Like the Brothers Grimm fairy tales, Hiro Sakaguchi's paintings in the exhibit "Idle Daydream" invoke a complex, knotty fear — one that cleverly layers horror in between preciousness, childlike innocence and pastel colors. "People read my work as scary," says Sakaguchi. "Scary like a tiny stuffed bear holding a knife."
Take Bear Fishing (pictured), in which the Japanese-born local artist paints a dozen airplanes paddling eagerly upstream like fish, while being ripped in half by a Godzilla-size bear. Meanwhile, a rainbow glows in the right-hand corner, it's a beautiful day out, and a few tourists look onto the scene, seemingly unfazed. Does the scary-pretty piece comment on overpopulation? Globalism gone wild? Nature eventually swallowing man whole? Or is it simply about the fear of planes?
Kinda? "That idea came from a nature show, where salmon, after they grow up, returned to where they were born to lay eggs," says Sakaguchi, who moved to Philly 18 years ago. "And they go through all that trouble to get home only to be eaten by bears. I started associating the salmon with myself, when I take a plane to go back to my home, Japan."
Planes pop up frequently in Sakaguchi's works, which, in addition to his trips to Japan, may have something to do with the fact that he often watches the horizon speckle with them from his home near the Philadelphia International Airport. In School of Pinwheel Airplanes, there's such a critical mass of planes that the scene appears warlike. But, as usual, the chaos is inconsistent: The sky is bubbly blue, and the townhouses below the planes are unscathed.
Tying all this cutesiness and terror together is Sakaguchi's greatest talent — his disarming painting style, which is modest, youthful and akin to comic-book illustrations. "When you're a child, you're drawing your imagination onto paper, so you try to be as clear in your drawing as possible," he says. "My work is ethereal, so I try to do the same thing and paint as simply as I can."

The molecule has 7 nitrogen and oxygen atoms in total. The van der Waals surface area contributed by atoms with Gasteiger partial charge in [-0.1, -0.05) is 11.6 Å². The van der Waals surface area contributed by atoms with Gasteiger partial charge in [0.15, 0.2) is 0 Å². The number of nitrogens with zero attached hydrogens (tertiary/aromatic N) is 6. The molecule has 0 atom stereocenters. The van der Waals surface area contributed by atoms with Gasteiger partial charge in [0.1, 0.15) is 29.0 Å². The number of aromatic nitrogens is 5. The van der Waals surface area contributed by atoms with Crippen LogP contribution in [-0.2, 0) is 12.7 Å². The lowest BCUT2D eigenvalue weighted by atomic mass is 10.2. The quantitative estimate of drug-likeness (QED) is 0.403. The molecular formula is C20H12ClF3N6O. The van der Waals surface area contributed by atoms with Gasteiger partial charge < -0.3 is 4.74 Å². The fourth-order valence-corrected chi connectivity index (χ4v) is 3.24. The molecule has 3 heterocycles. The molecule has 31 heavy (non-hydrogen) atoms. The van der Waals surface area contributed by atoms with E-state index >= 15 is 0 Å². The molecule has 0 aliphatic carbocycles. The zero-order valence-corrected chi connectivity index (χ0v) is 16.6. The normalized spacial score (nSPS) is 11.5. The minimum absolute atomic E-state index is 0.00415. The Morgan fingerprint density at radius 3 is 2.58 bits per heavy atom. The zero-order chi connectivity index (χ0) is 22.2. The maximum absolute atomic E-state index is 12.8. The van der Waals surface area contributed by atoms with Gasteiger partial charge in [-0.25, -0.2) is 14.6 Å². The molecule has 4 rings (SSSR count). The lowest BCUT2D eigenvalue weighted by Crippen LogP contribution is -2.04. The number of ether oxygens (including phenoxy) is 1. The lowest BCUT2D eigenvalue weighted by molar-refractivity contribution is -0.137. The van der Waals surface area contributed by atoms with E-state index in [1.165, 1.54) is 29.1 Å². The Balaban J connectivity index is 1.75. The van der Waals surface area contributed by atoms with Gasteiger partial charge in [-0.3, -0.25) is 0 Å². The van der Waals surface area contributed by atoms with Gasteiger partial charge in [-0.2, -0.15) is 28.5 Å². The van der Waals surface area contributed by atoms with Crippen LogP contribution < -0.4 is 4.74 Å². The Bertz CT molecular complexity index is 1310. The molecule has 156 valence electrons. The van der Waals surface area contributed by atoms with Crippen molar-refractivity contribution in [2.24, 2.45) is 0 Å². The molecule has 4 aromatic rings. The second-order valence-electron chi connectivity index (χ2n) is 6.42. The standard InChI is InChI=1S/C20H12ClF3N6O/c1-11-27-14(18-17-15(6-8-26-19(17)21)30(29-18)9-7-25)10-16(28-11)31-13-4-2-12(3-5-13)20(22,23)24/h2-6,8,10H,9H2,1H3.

Ends Oct. 27, Seraphin Gallery, 1108 Pine St., 215-923-7000, seraphin.squarespace.com.
Posted on Fri, Sep. 25, 2009
Hiro Sakaguchi exhibits at Seraphin Gallery.
Paintings offering a mixture of memory and artistic fantasy
By Victoria Donohoe
For The Inquirer
Bear Fishing, 2008, acrylic on canvas, 30" x 40"
Hiro Sakaguchi catches us off guard.
One moment, he could pass for an underground comic-book artist. The next moment, his paintings are being taken seriously by persons usually tuned in only to the higher reaches of artistic culture.
In Sakaguchi's exhibit "Idle Daydreams," at Seraphin Gallery, his rare combination of talents is on full view. Here's a Japanese-born local artist choosing unusual subject matter, yet portraying it with traditional forms.
Images in his work range from startlingly expansive to quite intimate, and they convey continuity with the past while embracing the present - all in the same picture.
Airplanes have fascinated Sakaguchi since his early childhood in Japan, and again now that he lives near Philadelphia International Airport.
This show's main airplane subject, poised between beatitude and anguish, is the Bear Fishing scene, so appealing and outdoorsy. It also is seemingly tranquil, until you realize that the "salmon" swimming upstream and caught as it leaps the waterfall by the bear is actually a modern-day passenger airliner.
Also, there are frequent war-image references throughout the display, most notably in Great Wall. It portrays an old Soviet armored tank, a Humvee with rocket launcher, a Civil War battalion, and a da Vinci tank - all actively trying to destroy the Chinese wall protecting a distant house.
Sakaguchi's mix of memory and fantasy in his art takes its cue from boredom he felt as a child. "I am trying to recapture what I was never able to do as a child with the means I have now," he said.
Having successfully achieved works that are visually compelling and at times conceptually disturbing, Sakaguchi now faces the challenge of moving beyond it.
Seraphin Gallery l Contemporary Philadelphia Art Gallery and Art Consultant
1108 Pine St. l 215-923-7000 l firstname.lastname@example.org